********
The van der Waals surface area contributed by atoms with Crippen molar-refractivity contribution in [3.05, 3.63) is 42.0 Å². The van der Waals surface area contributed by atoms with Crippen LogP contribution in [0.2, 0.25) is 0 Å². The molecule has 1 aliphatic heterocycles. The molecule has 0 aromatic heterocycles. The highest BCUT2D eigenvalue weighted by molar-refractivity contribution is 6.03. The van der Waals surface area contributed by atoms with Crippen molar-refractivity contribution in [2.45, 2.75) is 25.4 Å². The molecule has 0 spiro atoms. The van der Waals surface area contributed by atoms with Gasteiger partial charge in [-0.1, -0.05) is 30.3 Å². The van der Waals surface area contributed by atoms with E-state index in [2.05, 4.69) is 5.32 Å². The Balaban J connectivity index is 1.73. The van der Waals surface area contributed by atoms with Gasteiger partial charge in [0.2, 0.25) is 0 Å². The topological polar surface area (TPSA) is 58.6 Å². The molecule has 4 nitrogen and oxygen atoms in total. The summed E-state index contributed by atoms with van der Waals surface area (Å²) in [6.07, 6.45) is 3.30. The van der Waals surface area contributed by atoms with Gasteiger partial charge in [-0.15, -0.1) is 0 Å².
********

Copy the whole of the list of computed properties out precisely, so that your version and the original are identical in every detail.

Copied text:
The van der Waals surface area contributed by atoms with Crippen molar-refractivity contribution in [3.05, 3.63) is 42.0 Å². The van der Waals surface area contributed by atoms with Crippen LogP contribution in [0.2, 0.25) is 0 Å². The molecule has 1 aliphatic heterocycles. The molecule has 0 aromatic heterocycles. The highest BCUT2D eigenvalue weighted by molar-refractivity contribution is 6.03. The van der Waals surface area contributed by atoms with Crippen molar-refractivity contribution in [2.45, 2.75) is 25.4 Å². The molecule has 0 spiro atoms. The van der Waals surface area contributed by atoms with Gasteiger partial charge in [-0.1, -0.05) is 30.3 Å². The van der Waals surface area contributed by atoms with E-state index in [2.05, 4.69) is 5.32 Å². The Balaban J connectivity index is 1.73. The van der Waals surface area contributed by atoms with Gasteiger partial charge in [0.2, 0.25) is 0 Å². The topological polar surface area (TPSA) is 58.6 Å². The molecule has 4 nitrogen and oxygen atoms in total. The summed E-state index contributed by atoms with van der Waals surface area (Å²) in [6.07, 6.45) is 3.30. The van der Waals surface area contributed by atoms with Gasteiger partial charge in [-0.15, -0.1) is 0 Å².